The dollar eased against a basket of the other major currencies on Wednesday as investors took profits following a rally which propelled the greenback to fresh 14-year highs.
The U.S. dollar index, which measures the greenback’s strength against a trade-weighted basket of six major currencies, slid 0.17% to 103.06.
The index hit highs of 103.81 on Tuesday, the most since December 2002, after the Institute for Supply Management said its index of manufacturing activity rose to a two-year high in December.
The upbeat data fed into expectations for a faster rate of policy tightening from the Federal Reserve this year, after it hiked interest rates for the first time in a year last month.
Markets were looking ahead to Friday’s U.S. nonfarm payrolls report for December for indications on solid growth in the labor market, which could enable the Fed to keep pushing up interest rates.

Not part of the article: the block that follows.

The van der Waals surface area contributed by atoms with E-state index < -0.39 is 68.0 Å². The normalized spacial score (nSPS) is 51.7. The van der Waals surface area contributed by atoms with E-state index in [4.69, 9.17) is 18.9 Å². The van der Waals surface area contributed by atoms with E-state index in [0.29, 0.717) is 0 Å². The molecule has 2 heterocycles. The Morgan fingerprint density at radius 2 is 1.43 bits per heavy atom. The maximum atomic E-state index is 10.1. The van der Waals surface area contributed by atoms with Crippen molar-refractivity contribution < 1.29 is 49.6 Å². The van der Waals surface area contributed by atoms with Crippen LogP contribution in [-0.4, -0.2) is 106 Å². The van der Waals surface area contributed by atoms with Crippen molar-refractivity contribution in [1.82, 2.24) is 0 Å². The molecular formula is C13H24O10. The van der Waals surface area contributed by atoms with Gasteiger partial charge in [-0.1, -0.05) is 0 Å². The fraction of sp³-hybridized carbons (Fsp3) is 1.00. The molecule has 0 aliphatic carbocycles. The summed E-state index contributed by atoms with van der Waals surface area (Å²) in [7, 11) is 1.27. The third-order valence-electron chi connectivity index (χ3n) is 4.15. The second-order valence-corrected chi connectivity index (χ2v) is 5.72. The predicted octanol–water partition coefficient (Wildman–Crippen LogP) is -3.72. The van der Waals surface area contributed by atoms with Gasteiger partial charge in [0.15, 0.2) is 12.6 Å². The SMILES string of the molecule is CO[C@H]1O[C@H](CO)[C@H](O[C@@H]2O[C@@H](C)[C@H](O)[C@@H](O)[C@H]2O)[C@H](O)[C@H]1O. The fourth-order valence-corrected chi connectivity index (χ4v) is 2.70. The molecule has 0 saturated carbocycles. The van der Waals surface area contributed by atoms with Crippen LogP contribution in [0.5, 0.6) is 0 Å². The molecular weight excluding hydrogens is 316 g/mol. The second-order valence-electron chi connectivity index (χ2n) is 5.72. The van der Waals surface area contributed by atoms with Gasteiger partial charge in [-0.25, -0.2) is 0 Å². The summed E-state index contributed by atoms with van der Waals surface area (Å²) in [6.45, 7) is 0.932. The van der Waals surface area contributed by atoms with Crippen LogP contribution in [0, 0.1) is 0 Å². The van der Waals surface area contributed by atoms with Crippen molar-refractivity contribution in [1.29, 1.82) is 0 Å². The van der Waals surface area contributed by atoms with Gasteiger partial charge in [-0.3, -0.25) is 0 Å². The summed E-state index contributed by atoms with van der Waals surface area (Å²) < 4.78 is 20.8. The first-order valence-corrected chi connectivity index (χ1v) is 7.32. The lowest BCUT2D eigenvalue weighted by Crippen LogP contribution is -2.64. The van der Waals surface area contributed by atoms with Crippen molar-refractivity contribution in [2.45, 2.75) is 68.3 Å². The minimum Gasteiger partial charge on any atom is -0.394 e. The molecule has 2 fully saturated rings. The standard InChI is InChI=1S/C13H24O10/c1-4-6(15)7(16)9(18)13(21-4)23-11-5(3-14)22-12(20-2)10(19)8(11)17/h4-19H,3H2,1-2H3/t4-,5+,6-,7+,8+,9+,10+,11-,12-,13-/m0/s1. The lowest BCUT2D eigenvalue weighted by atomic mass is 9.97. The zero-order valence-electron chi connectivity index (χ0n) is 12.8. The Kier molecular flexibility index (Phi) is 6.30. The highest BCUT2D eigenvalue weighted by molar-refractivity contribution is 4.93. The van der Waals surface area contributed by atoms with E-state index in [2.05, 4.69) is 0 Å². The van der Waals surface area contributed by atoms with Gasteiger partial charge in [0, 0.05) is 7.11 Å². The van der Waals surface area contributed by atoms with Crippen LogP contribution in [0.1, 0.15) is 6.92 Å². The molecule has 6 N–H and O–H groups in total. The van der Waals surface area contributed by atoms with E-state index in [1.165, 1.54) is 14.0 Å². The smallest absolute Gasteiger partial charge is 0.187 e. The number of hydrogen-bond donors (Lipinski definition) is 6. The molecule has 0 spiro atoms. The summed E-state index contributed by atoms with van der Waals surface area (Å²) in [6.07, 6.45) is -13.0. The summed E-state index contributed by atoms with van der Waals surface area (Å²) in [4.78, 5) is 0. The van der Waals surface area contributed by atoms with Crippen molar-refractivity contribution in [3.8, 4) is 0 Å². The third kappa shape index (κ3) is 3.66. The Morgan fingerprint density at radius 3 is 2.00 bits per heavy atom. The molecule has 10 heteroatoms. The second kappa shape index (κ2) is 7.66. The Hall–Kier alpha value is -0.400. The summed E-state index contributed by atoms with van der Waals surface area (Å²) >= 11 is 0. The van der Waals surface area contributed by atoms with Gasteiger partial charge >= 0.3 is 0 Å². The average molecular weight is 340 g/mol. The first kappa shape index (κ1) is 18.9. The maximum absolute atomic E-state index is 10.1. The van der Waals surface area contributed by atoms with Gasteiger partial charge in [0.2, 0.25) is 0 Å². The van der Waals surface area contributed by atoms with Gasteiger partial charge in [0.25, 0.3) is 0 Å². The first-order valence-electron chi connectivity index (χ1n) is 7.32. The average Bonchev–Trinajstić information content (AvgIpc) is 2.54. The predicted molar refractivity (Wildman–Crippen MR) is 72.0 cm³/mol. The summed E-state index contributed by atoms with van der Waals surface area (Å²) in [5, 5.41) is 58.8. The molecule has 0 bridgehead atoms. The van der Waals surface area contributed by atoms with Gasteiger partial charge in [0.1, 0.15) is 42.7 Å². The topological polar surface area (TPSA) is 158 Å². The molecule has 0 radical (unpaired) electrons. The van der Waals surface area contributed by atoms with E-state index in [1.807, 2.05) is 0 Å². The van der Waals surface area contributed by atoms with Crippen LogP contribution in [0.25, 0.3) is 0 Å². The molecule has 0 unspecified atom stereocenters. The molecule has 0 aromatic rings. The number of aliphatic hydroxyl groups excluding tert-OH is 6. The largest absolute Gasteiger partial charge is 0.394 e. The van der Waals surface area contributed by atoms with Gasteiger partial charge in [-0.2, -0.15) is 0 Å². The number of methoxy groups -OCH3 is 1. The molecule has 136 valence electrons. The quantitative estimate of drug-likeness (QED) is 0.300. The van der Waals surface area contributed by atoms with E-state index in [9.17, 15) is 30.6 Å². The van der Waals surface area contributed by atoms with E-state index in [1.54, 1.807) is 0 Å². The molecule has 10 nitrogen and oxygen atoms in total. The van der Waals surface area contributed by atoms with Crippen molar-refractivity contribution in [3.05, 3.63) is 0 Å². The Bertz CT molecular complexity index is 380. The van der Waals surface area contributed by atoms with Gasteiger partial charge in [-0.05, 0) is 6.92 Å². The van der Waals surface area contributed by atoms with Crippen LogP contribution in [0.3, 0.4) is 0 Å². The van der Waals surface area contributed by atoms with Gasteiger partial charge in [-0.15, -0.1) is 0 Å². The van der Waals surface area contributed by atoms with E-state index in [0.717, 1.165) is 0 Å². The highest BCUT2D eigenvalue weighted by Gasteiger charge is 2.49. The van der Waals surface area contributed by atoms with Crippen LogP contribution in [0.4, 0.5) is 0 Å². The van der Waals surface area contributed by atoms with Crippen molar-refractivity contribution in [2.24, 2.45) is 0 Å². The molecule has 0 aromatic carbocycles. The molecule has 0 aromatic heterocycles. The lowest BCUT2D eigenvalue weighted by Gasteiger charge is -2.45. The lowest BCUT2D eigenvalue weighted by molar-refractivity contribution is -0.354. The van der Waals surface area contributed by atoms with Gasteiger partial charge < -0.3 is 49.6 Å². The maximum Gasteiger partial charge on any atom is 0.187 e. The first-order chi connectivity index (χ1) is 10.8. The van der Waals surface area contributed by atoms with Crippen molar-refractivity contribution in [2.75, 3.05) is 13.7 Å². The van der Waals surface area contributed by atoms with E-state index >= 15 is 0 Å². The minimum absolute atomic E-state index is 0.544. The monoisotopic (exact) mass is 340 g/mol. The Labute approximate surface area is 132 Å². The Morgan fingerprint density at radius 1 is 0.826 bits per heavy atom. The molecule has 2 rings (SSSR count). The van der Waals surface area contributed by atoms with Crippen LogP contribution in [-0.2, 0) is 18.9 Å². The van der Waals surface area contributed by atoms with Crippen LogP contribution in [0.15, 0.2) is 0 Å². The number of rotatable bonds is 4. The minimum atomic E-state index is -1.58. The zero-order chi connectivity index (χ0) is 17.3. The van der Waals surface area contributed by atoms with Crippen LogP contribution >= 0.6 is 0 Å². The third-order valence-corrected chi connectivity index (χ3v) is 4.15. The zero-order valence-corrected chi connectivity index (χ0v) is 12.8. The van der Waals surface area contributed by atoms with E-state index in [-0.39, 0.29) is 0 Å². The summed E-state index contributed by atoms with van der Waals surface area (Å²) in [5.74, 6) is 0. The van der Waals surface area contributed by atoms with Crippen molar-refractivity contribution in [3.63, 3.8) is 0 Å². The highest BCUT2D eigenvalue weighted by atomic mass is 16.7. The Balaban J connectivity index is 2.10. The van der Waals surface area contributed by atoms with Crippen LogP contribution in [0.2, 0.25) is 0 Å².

Higher rates typically boost the dollar by making dollar assets more attractive to yield-seeking investors.
The dollar was little changed against the yen, with USD/JPY at 117.75, off Tuesday’s three-week highs of 118.6.
The euro pushed higher, with EUR/USD climbing 0.22% to 1.0428. The single currency touched lows of 1.0341 on Tuesday, the weakest level since December 2002.
Sterling also moved higher, with GBP/USD rising 0.27% to 1.2273, recovering from a two-month low of 1.2197 struck overnight.
The Australian and New Zealand dollar were also stronger, with AUD/USD up 0.73% at 0.7271 and NZD/USD trading at 0.6944, up 0.39% for the day.